Criminal History and Warrant Checks as a part of the “Mission” of a Traffic Stop.
(1) For purposes of officers’ safety, police officers during a lawful detention may request a criminal history check and a check for outstanding warrants without illegally prolonging the detention. (2) Criminal history and warrant checks are permissible as part of the “mission” of an otherwise lawful detention. (3) Information obtained when a detention is illegally prolonged may be saved by the Doctrine of Inevitable Discovery.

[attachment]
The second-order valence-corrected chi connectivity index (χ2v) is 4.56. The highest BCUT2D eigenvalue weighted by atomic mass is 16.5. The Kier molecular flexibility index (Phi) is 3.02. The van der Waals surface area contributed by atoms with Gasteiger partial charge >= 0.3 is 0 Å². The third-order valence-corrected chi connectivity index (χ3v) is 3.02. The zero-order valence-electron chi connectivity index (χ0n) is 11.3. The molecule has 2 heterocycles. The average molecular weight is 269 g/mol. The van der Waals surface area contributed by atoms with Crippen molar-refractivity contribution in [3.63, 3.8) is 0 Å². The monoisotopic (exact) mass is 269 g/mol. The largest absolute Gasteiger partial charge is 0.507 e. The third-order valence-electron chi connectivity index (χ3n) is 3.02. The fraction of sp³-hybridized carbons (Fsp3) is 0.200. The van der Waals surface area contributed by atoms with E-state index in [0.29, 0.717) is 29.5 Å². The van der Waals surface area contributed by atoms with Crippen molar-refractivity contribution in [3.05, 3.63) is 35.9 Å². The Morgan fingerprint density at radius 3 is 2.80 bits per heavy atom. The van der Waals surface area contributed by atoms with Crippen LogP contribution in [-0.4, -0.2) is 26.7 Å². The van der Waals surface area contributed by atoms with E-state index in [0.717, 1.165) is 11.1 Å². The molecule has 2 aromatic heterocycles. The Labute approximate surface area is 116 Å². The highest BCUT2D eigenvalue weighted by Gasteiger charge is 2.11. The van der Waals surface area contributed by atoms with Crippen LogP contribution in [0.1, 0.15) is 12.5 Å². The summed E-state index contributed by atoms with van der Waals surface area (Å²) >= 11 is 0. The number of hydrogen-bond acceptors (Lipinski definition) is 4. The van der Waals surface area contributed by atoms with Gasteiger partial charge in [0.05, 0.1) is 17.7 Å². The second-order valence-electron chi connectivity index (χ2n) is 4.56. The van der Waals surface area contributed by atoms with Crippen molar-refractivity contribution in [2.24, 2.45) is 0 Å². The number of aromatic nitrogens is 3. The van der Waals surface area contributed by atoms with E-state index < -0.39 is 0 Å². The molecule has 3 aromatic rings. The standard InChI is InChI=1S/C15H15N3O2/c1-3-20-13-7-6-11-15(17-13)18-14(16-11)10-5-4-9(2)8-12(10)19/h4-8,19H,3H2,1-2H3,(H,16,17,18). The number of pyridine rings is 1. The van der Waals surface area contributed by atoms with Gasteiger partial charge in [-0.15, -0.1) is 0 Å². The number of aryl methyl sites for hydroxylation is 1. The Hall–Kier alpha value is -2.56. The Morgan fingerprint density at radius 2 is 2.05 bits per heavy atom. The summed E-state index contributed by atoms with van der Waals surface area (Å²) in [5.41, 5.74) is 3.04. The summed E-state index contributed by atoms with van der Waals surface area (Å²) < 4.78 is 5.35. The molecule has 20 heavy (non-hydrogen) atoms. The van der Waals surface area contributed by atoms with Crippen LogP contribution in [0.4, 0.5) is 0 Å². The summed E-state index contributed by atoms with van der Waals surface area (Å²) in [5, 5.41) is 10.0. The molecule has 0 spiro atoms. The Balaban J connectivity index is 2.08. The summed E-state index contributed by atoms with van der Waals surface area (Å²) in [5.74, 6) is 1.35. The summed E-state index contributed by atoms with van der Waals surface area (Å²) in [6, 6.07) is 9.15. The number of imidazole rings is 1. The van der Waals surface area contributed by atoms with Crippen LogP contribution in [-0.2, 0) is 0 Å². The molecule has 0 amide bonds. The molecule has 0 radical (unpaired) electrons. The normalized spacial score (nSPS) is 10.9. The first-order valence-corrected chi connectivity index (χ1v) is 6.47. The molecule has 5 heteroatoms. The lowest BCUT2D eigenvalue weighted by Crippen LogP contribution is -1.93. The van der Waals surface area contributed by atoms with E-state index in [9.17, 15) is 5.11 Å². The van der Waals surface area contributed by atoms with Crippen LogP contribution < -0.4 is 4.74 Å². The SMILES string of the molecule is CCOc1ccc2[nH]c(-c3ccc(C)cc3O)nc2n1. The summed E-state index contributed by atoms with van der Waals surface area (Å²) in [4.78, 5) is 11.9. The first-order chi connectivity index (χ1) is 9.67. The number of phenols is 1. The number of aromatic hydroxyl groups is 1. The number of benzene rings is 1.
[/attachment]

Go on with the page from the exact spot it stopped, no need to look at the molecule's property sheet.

In October, 2016, defendant Anthony Hylton, wearing a mask, dark clothing, sunglasses, and gloves, robbed a Citibank in Henderson, Nevada. Brandishing a black semi-automatic handgun with brown grips, he foolishly pulled back the side (apparently for effect), ejecting an unexpended round in the process. Jumping over a counter to the teller’s side, he—even more foolishly—shoots into the floor (again for effect, just in case no one was yet taking him seriously). Having thus obtained everyone’s attention, he ordered a bank teller to give him all the money in the drawers. Stealing almost $70,000, he affected his escape by driving away in a black midsize SUV that (according to witnesses) looked like a Ford Escape (appropriately named). Witnesses provided a very general physical description. Two months later (December, 2016), a passed-out defendant was found behind the wheel of a car (apparently not the Escape) at 6:13 a.m., stopped in the middle of one of Las Vegas’ busiest intersections. Upon contacting him, officers could smell the odor of marijuana coming from the car. Upon awakening the disoriented and confused defendant, it was noticed that pieces of pills of some sort were stuck to his sweatshirt. Asked to get out of his car, defendant complied. Asked for his license and registration, he told the officers that they were in the back seat. An officer entered the car to retrieve the license and registration. (See Note, below.) He could not find the documentation, but observed instead in plain sight a gun case with a semi-automatic pistol in it. A radio check run on the gun came back negative for having been stolen. A continued search for defendant’s license and registration resulted in the discovery of some crushed pills and a half empty bottle of alcohol. A field sobriety test (“FST”) was administered, the results of which were inconclusive. It was decided to request a drug recognition expert (i.e., “DRE”) to come to the scene, which is the standard practice when FSTs are inclusive. While waiting for the DRE, the search for defendant’s license and registration continued, still without success. By then, it was 6:41 a.m., some 28 minutes into the detention. Obtaining his name and date of birth orally, they used this information to perform a radio check on the status of his driver’s license, registration, and insurance. They also checked for any open warrants and his criminal history. This resulted in the discovery that defendant had a felony record. He was therefore arrested for being a felon in possession of a firearm. The time of the arrest was 6:49 a.m., making the length of the detention some 36 minutes. The firearm was later determined to match the description of the pistol used in the October bank robbery; i.e., a black semi-automatic handgun with brown grips. Ballistics later matched the gun to the round defendant fired into the bank’s floor. However, without yet being charged with robbery, defendant was released on bail. Apparently running low on cash, and remembering what a big haul he’d made the first time, defendant returned to the same Citibank branch in January, 2017, and robbed it again. This time he used a silver revolver (the police having taken his semi-automatic pistol). Stealing some $18,000, defendant was again seen escaping in a Black Ford Escape. Investigators (not yet tying this robbery to the earlier one in October) found only three Ford Escapes registered in the area, one of which belonged to defendant’s girlfriend. She told investigators that defendant was the only one (other than herself) who was allowed to use her car. So it was back to jail for defendant. Charged in federal court with two counts of bank robbery, two counts of the use of a firearm during and in relation to a crime of violence (i.e., the bank robberies), and one count of being a felon in possession of a firearm, defendant’s motion to suppress the firearm retrieved from his car in December was denied. After defendant pled guilty to being a felon in possession of a firearm, a jury convicted him of the other four charges. Defendant appealed.